D-Day

D-Day: Battle of Normandy

On June 6, 1944, American, British and Canadian soldiers landed on the coast of France to begin the Battle of Normandy, a day which would famously be known as D-Day. This battle is reputable for being the largest amphibious invasion in history and one of the most important battles of World War II. Read on to discover more about D-Day and find out how it changed the world.

Planning and Deception

Since the start of World War II, Nazi Germany had been striving to overtake Europe and had already taken the northwestern portion of France. The Battle of Normandy was a mission to rid this area of German control, and it all started with D-Day. D-Day took months to plan because the risks were high, and various calculations needed to be considered – including the ocean’s tide, the weather, and even the phases of the moon.

The Germans were expecting an invasion but were unsure when or where it would occur. The Allies used this lack of knowledge to their advantage and even used acts of deception to increase their confusion. These acts included creating a “phantom” army, bogus radio conversations, and false plans that led the Germans to believe they would attack at Pas de Calais, France — the narrowest portion of the English Channel.

Battle Begins

Despite all the planning, Eisenhower decided to delay the battle by one day due to weather conditions. It’s possible it would have been delayed further but, since paratroopers were dependent on moonlight, the conflict had to occur during a full moon. Nonetheless, the following day, the plan was executed. Eisenhower encouraged the troops, telling them, “You are about to embark upon the Great Crusade, toward which we have striven these many months. The eyes of the world are upon you. The hope and prayers of liberty-loving people everywhere march with you… I have full confidence in your courage, devotion to duty and skill in battle. We will accept nothing less than full victory!”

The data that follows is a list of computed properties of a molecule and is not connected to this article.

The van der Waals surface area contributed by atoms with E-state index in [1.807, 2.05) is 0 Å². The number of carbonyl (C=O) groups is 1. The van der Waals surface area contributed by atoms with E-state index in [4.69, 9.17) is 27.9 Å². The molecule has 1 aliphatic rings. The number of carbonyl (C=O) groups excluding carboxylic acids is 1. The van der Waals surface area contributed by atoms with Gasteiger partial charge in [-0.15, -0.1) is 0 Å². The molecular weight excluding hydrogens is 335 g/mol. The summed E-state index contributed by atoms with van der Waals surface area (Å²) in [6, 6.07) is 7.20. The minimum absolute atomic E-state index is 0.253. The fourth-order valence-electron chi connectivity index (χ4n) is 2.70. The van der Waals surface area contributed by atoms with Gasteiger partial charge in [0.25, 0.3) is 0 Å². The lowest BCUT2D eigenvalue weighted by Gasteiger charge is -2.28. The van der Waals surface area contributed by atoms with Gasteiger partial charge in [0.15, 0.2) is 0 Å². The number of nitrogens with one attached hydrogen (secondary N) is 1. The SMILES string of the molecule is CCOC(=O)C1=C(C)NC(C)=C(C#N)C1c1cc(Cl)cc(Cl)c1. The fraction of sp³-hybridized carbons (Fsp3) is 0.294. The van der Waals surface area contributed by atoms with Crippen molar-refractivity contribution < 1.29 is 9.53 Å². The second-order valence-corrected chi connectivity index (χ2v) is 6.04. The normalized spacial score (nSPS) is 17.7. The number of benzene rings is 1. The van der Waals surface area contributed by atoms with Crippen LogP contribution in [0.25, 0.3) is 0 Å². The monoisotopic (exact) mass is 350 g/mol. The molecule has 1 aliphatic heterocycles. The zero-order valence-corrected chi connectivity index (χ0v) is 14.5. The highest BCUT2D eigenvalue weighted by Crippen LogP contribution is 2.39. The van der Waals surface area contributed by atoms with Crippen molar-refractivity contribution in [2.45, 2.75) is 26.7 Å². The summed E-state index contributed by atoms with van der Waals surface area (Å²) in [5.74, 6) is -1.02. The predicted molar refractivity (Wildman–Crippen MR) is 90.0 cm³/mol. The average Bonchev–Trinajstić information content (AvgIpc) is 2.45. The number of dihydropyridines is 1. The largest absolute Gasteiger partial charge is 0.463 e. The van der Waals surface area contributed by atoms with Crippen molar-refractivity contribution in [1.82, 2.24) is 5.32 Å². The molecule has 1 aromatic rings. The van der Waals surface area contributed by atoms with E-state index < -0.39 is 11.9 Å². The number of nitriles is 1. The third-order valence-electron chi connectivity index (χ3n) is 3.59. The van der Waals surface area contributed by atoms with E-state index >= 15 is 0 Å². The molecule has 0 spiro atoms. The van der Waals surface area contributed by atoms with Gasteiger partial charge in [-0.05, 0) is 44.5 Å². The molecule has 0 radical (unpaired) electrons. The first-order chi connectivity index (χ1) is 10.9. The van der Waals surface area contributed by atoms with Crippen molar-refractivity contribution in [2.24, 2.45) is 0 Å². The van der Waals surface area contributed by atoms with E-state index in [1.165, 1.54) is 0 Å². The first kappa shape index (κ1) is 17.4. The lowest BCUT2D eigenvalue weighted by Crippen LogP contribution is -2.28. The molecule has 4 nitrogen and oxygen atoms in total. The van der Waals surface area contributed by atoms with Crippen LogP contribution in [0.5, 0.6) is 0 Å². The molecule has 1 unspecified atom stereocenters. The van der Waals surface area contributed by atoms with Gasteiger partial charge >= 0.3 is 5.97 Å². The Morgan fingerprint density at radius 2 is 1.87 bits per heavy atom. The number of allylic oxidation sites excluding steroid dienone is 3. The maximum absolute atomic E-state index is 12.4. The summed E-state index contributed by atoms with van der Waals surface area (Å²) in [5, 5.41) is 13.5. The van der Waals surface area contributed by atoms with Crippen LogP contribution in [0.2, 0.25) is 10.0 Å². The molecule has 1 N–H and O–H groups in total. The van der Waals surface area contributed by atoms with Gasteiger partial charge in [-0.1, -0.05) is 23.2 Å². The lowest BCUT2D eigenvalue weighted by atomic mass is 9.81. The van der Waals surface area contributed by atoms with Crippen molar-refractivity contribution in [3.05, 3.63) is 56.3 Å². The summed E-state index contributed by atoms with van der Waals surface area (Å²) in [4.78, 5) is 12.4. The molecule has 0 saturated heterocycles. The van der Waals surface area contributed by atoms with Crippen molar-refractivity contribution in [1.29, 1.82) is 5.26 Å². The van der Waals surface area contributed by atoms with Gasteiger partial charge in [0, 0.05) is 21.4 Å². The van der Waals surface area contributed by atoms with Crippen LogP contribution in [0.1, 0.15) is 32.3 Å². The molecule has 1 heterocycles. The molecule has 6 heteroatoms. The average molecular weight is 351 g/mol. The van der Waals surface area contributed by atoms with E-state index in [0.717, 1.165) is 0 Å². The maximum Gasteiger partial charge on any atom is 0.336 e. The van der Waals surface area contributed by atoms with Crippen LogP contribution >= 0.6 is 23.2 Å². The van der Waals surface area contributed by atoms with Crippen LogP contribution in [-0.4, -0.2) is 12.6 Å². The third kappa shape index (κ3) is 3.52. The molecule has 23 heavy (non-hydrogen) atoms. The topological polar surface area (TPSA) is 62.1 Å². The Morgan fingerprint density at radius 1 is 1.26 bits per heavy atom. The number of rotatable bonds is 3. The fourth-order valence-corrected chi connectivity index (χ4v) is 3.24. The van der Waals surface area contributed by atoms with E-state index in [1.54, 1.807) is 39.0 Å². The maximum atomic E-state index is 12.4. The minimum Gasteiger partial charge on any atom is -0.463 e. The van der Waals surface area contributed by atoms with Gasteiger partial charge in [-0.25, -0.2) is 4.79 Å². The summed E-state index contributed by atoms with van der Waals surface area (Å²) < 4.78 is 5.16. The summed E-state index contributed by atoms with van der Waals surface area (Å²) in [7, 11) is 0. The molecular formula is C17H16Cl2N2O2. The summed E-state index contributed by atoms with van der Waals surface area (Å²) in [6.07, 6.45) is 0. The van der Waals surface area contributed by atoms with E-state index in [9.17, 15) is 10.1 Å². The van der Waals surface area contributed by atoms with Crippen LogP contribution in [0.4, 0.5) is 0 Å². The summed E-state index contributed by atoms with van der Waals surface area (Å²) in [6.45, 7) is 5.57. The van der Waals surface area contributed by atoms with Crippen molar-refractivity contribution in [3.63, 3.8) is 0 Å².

During the middle of the night on June 6, more than 10,000 paratroopers landed on German-occupied territory in Normandy, with the mission to secure roads and bridges. Due to the darkness and harsh weather conditions, many paratroopers were scattered and separated and sometimes even left without equipment — however, they prevailed, and the majority of their objectives were successful.

Later that same day, at 6:30 am, the amphibious attacks landed on five different beaches across Normandy — nicknamed Utah, Omaha, Gold, Juno, and Sword. Each location was led by a different corps, each with its own unique mission.Shores of Normandy on D-Day

  • Utah – Assigned to U.S. 1st Army, 7th Corps and sustained 197 casualties
  • Omaha – Assigned to U.S. 1st Army, 5th Corps and sustained 2,400 casualties
  • Gold – Assigned to British 2nd Army, 30th Corps and sustained 400 casualties
  • Juno – Assigned to Canadian 3rd Infantry Division British 2nd Army, 1st Corps, and sustained 1,200 casualties.
  • Sword – Assigned to British 2nd Army, 1st Corps and sustained 630 casualties

In total, more than 150,000 troops landed on Normandy’s shores and fought with resilience and bravery.

Results and Aftermath

By June 11, the Allies had successfully secured all of the beaches in Normandy, and by the end of August, they had obtained the northern area of France — ending the Battle of Normandy victorious. This was a significant psychological victory and had major effects on the remainder of World War II.  At US Patriot Tactical, we are humbled by the Soldiers that stormed the beaches of Normandy on D-Day and believe their courage will forever serve as an inspiration to us all.

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